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Frequently Asked Questions about Power of Attorney

Aug 09, 2021 Realtor Resources Share:

Sometimes, a closing date is scheduled at a time that’s inconvenient for your client.

Whether it’s a work obligation that just can’t be missed, a military deployment, or an unexpected illness, there are just some situations when the closing date won’t work. But you don’t have to amend the contract and reschedule the closing.

A power of attorney is a simple and effective way to close on time when a homeowner cannot be present at the closing. But if you don’t use a power of attorney correctly, you can actually cause significant problems at closing.

We’ve put together a helpful guide of frequently asked questions about using a power of attorney so you can use these with confidence.

What is a power of attorney?

Simply put, a power of attorney used at a real estate closing is a legal document that allows another individual to act on behalf of a homeowner. In other words, a homeowner (known as the principal) can relinquish their right to sign at closing and give it to another person (known as the agent or attorney-in-fact) if they cannot be present to sign for themselves.

A power of attorney that’s used at a real estate closing shouldn’t be confused with other types of power of attorney. A durable power of attorney is used if a person becomes incapacitated and is valid until their death; these are created in advance, like a will. While a durable power of attorney does often grant permission for a person to sign legal documents, these often aren’t specific enough to be used at a real estate closing.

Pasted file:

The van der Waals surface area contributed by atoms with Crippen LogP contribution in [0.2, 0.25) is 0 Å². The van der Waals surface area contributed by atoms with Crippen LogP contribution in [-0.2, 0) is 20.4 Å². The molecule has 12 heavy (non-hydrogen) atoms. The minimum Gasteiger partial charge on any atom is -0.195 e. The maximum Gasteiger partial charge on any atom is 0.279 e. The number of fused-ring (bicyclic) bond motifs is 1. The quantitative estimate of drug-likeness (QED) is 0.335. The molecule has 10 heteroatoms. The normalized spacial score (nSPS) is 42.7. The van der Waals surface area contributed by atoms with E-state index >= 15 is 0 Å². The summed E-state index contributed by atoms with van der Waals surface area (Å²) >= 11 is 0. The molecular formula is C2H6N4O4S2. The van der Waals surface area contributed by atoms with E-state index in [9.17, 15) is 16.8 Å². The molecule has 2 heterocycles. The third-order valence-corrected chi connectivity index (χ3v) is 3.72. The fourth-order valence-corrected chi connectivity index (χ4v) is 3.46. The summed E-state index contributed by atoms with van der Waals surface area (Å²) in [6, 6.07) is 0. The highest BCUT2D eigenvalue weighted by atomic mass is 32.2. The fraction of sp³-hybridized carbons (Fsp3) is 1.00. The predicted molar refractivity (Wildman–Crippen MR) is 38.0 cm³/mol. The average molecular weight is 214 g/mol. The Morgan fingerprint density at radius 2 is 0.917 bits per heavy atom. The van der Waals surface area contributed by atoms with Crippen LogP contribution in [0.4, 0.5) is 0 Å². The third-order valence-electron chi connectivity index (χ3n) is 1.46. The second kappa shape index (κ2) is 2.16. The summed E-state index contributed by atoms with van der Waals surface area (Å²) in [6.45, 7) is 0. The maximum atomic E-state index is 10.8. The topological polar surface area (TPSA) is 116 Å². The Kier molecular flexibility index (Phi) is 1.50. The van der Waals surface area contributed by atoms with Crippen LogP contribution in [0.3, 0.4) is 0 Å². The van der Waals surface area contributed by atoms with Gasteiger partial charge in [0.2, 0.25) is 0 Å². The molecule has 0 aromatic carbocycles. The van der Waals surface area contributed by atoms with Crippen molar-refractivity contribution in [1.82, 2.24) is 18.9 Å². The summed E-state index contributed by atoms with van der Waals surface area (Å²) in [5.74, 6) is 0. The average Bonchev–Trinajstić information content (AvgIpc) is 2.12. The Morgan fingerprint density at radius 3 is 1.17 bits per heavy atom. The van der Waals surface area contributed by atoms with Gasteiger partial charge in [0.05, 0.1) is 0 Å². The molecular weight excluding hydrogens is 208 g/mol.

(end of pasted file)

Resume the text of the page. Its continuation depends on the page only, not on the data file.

The power of attorney used at a closing is a limited power of attorney. This allows a person to act on behalf of another in a very specific financial role, such as closing on a home. This power ends as soon as the transaction is complete.

When should a client get a power of attorney for their closing?

Your client should consider getting a power of attorney anytime they cannot be present at a scheduled closing. While there are other options for a flexible closing, a power of attorney is often the easiest, most straightforward option.

Your client can use a power of attorney any time they are unable to be present at their closing, but some common situations include:

  • COVID-19 quarantine or serious illness
  • Hospitalization
  • Travel for work or pleasure
  • Military deployment
  • Prior commitments, such as a doctor on call or an important meeting at work

You don’t need to ask your closing company for permission to use a power of attorney, but you do need to inform them of your plans and you do need to use it correctly.

What are some limits to using a power of attorney?

There aren’t many limits to using a power of attorney, but there are a few important rules to remember.

  • A real estate agent cannot serve as power of attorney for their client. While this may seem like an easy option since the agent will already be at closing, most brokers don’t allow their agents to serve in this role. This is considered a conflict of interest. Clients who want to use a power of attorney should choose a friend or relative to serve in this role instead.
  • You cannot get a power of attorney for closing if the principal isn't competent. If a party is deceased, the representative of the estate must sell the home. The estate representative can use a power of attorney, but you can’t get a power of attorney for someone who has already passed away. You also cannot use a power of attorney for someone who has been hospitalized with mental illness. In this situation, you need to contact your closing company for more information.
  • You can't decide to use a power of attorney on the day of closing. Your power of attorney must be approved by the closing company and the lender, which may take a few days. A good rule of thumb is to have your power of attorney ready one week before closing.

Should you get a power of attorney even if you aren't sure you'll need it?

Since you can’t get a power of attorney at the last minute, it can be helpful to go ahead and get one if you think it might be needed, but you’re not certain. Some situations when it might be helpful to proactively get a power of attorney include: